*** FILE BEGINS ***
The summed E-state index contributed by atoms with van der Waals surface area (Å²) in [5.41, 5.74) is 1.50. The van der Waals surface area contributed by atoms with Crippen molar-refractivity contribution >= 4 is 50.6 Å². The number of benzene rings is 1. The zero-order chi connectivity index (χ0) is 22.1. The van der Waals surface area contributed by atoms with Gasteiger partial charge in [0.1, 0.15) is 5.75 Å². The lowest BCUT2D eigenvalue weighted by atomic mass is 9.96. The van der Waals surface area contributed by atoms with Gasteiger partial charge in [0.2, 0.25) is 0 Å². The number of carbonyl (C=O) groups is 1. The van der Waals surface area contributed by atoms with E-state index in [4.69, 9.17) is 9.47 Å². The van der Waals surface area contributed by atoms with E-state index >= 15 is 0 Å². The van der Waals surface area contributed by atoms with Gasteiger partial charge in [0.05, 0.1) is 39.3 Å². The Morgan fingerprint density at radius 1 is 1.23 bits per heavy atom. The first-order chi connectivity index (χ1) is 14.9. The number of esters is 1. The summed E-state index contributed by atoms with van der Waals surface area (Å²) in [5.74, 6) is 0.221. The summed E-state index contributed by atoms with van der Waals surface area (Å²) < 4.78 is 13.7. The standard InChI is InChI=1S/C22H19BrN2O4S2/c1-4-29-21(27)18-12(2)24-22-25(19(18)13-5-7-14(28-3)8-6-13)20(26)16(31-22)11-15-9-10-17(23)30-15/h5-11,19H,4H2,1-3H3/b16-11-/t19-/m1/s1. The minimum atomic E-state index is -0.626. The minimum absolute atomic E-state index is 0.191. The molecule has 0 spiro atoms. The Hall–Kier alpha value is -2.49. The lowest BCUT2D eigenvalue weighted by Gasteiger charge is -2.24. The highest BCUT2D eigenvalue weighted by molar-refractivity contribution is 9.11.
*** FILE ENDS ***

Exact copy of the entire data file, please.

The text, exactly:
The summed E-state index contributed by atoms with van der Waals surface area (Å²) in [5.41, 5.74) is 1.50. The van der Waals surface area contributed by atoms with Crippen molar-refractivity contribution >= 4 is 50.6 Å². The number of benzene rings is 1. The zero-order chi connectivity index (χ0) is 22.1. The van der Waals surface area contributed by atoms with Gasteiger partial charge in [0.1, 0.15) is 5.75 Å². The lowest BCUT2D eigenvalue weighted by atomic mass is 9.96. The van der Waals surface area contributed by atoms with Gasteiger partial charge in [0.2, 0.25) is 0 Å². The number of carbonyl (C=O) groups is 1. The van der Waals surface area contributed by atoms with E-state index in [4.69, 9.17) is 9.47 Å². The van der Waals surface area contributed by atoms with E-state index >= 15 is 0 Å². The van der Waals surface area contributed by atoms with Gasteiger partial charge in [0.05, 0.1) is 39.3 Å². The Morgan fingerprint density at radius 1 is 1.23 bits per heavy atom. The first-order chi connectivity index (χ1) is 14.9. The number of esters is 1. The summed E-state index contributed by atoms with van der Waals surface area (Å²) in [5.74, 6) is 0.221. The summed E-state index contributed by atoms with van der Waals surface area (Å²) < 4.78 is 13.7. The standard InChI is InChI=1S/C22H19BrN2O4S2/c1-4-29-21(27)18-12(2)24-22-25(19(18)13-5-7-14(28-3)8-6-13)20(26)16(31-22)11-15-9-10-17(23)30-15/h5-11,19H,4H2,1-3H3/b16-11-/t19-/m1/s1. The minimum atomic E-state index is -0.626. The minimum absolute atomic E-state index is 0.191. The molecule has 0 spiro atoms. The Hall–Kier alpha value is -2.49. The lowest BCUT2D eigenvalue weighted by Gasteiger charge is -2.24. The highest BCUT2D eigenvalue weighted by molar-refractivity contribution is 9.11.